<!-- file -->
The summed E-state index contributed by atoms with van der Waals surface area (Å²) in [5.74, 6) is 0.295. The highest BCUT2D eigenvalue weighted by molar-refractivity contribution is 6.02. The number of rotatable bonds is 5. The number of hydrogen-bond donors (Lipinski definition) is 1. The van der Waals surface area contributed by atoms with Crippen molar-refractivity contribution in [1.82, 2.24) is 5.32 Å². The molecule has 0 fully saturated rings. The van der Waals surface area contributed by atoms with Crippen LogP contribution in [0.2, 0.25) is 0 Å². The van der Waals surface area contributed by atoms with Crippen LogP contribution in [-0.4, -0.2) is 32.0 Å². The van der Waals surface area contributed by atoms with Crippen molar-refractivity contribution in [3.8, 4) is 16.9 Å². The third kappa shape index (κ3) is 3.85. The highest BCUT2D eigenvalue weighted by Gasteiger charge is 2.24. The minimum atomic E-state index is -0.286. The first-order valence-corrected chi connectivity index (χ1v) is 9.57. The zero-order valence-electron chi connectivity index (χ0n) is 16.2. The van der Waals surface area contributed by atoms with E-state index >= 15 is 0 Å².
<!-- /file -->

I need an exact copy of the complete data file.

The summed E-state index contributed by atoms with van der Waals surface area (Å²) in [5.74, 6) is 0.295. The highest BCUT2D eigenvalue weighted by molar-refractivity contribution is 6.02. The number of rotatable bonds is 5. The number of hydrogen-bond donors (Lipinski definition) is 1. The van der Waals surface area contributed by atoms with Crippen molar-refractivity contribution in [1.82, 2.24) is 5.32 Å². The molecule has 0 fully saturated rings. The van der Waals surface area contributed by atoms with Crippen LogP contribution in [0.2, 0.25) is 0 Å². The van der Waals surface area contributed by atoms with Crippen LogP contribution in [-0.4, -0.2) is 32.0 Å². The van der Waals surface area contributed by atoms with Crippen molar-refractivity contribution in [3.8, 4) is 16.9 Å². The third kappa shape index (κ3) is 3.85. The highest BCUT2D eigenvalue weighted by Gasteiger charge is 2.24. The minimum atomic E-state index is -0.286. The first-order valence-corrected chi connectivity index (χ1v) is 9.57. The zero-order valence-electron chi connectivity index (χ0n) is 16.2. The van der Waals surface area contributed by atoms with E-state index >= 15 is 0 Å².